‘These tragedies must end’
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MARK LANDLER & PETER BAKER
President Obama vowed on Sunday to "use whatever power this office holds" to stop massacres like the slaughter at the school here that shocked the nation, hinting at a fresh effort to curb the spread of guns as he declared there was no "excuse for inaction."
In a surprisingly assertive speech at a memorial service for the 27 victims, including 20 children, Obama said the country had failed to protect its young and that its leaders could no longer sit by idly because "the politics are too hard." While he did not elaborate on what action he would propose, he said "these tragedies must end."
The speech, a blend of grief and resolve, seemed to promise a significant change in direction for a president who has not made gun issues a top priority in four years in office. After each of three other mass killings during his tenure, Obama has renewed calls for legislation without exerting much political capital, but the definitive language on Sunday may make it harder for him not to act this time.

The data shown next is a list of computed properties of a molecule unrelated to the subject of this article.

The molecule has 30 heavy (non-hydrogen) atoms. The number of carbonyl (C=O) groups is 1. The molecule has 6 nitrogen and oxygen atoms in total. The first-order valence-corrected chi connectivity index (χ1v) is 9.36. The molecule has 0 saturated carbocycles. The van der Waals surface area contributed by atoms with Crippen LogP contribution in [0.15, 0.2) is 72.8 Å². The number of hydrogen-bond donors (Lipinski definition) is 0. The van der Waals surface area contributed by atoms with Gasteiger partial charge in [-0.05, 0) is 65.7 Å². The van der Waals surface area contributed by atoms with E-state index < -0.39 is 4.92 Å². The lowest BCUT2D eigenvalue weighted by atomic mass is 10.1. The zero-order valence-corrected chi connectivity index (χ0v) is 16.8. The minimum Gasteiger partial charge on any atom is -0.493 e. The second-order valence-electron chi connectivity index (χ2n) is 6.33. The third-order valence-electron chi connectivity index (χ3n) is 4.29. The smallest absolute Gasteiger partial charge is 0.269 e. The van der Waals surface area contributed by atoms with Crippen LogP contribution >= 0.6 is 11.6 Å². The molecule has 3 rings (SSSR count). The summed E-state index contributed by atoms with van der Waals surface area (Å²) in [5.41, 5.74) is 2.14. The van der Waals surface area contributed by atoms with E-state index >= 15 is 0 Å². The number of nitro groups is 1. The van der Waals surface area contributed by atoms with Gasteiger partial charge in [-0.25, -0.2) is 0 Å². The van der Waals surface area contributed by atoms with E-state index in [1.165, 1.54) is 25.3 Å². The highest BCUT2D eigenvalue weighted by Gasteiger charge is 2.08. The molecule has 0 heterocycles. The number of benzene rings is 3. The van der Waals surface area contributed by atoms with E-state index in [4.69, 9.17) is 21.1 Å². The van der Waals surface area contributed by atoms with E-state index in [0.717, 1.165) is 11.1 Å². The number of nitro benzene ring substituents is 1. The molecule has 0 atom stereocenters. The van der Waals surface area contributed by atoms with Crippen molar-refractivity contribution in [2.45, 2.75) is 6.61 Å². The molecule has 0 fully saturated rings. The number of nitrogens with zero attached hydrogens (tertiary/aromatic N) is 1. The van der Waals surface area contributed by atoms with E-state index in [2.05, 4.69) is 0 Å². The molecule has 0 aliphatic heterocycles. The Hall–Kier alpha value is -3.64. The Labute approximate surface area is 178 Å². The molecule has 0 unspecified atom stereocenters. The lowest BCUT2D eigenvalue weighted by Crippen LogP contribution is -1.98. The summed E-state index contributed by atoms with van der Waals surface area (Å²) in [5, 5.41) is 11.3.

"No single law, no set of laws can eliminate evil from the world or prevent every senseless act of violence in our society," he said. "But that can't be an excuse for inaction."
He added that "in the coming weeks I'll use whatever power this office holds" in an effort "aimed at preventing more tragedies like this...We can't accept events like this as routine. Are we really...powerless in the face of such carnage?"
The president's trip here came amid rising pressure to push for tighter regulation of guns in America.
However, the president offered no specific proposals, and there were no urgent meetings at the White House over the weekend to draft the legislation.
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